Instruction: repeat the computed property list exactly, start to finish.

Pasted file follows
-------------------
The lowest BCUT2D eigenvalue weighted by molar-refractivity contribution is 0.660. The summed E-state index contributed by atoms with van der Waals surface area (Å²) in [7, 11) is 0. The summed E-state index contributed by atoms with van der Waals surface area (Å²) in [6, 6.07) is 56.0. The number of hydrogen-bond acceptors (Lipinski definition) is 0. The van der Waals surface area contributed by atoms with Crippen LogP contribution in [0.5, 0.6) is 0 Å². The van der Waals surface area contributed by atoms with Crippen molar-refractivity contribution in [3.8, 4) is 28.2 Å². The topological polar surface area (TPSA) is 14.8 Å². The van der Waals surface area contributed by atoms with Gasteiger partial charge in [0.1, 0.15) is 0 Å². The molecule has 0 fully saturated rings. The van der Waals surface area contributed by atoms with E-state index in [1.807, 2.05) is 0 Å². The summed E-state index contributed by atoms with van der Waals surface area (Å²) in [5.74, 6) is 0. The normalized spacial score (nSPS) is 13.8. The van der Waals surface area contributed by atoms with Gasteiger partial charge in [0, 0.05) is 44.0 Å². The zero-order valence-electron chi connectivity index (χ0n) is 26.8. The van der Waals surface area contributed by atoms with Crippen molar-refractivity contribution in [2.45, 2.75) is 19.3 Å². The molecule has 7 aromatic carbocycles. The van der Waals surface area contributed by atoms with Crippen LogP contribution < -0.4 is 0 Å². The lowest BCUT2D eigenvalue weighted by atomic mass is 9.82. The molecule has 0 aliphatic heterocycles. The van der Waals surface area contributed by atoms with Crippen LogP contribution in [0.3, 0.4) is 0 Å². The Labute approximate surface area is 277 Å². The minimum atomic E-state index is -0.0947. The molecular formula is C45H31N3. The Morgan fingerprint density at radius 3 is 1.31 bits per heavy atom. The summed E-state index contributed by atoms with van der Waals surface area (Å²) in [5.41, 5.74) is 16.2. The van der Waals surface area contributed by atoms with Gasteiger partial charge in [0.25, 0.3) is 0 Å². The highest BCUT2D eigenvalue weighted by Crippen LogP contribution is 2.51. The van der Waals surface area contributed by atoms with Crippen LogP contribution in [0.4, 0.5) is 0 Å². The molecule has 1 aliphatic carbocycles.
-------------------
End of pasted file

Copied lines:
The lowest BCUT2D eigenvalue weighted by molar-refractivity contribution is 0.660. The summed E-state index contributed by atoms with van der Waals surface area (Å²) in [7, 11) is 0. The summed E-state index contributed by atoms with van der Waals surface area (Å²) in [6, 6.07) is 56.0. The number of hydrogen-bond acceptors (Lipinski definition) is 0. The van der Waals surface area contributed by atoms with Crippen LogP contribution in [0.5, 0.6) is 0 Å². The van der Waals surface area contributed by atoms with Crippen molar-refractivity contribution in [3.8, 4) is 28.2 Å². The topological polar surface area (TPSA) is 14.8 Å². The van der Waals surface area contributed by atoms with Gasteiger partial charge in [0.1, 0.15) is 0 Å². The molecule has 0 fully saturated rings. The van der Waals surface area contributed by atoms with E-state index in [1.807, 2.05) is 0 Å². The summed E-state index contributed by atoms with van der Waals surface area (Å²) in [5.74, 6) is 0. The normalized spacial score (nSPS) is 13.8. The van der Waals surface area contributed by atoms with Gasteiger partial charge in [0, 0.05) is 44.0 Å². The zero-order valence-electron chi connectivity index (χ0n) is 26.8. The van der Waals surface area contributed by atoms with Crippen molar-refractivity contribution in [2.45, 2.75) is 19.3 Å². The molecule has 7 aromatic carbocycles. The van der Waals surface area contributed by atoms with Crippen LogP contribution < -0.4 is 0 Å². The lowest BCUT2D eigenvalue weighted by atomic mass is 9.82. The molecule has 0 aliphatic heterocycles. The van der Waals surface area contributed by atoms with Crippen LogP contribution in [0.3, 0.4) is 0 Å². The Labute approximate surface area is 277 Å². The minimum atomic E-state index is -0.0947. The molecular formula is C45H31N3. The Morgan fingerprint density at radius 3 is 1.31 bits per heavy atom. The summed E-state index contributed by atoms with van der Waals surface area (Å²) in [5.41, 5.74) is 16.2. The van der Waals surface area contributed by atoms with Gasteiger partial charge in [0.25, 0.3) is 0 Å². The highest BCUT2D eigenvalue weighted by Crippen LogP contribution is 2.51. The van der Waals surface area contributed by atoms with Crippen LogP contribution in [0.4, 0.5) is 0 Å². The molecule has 1 aliphatic carbocycles.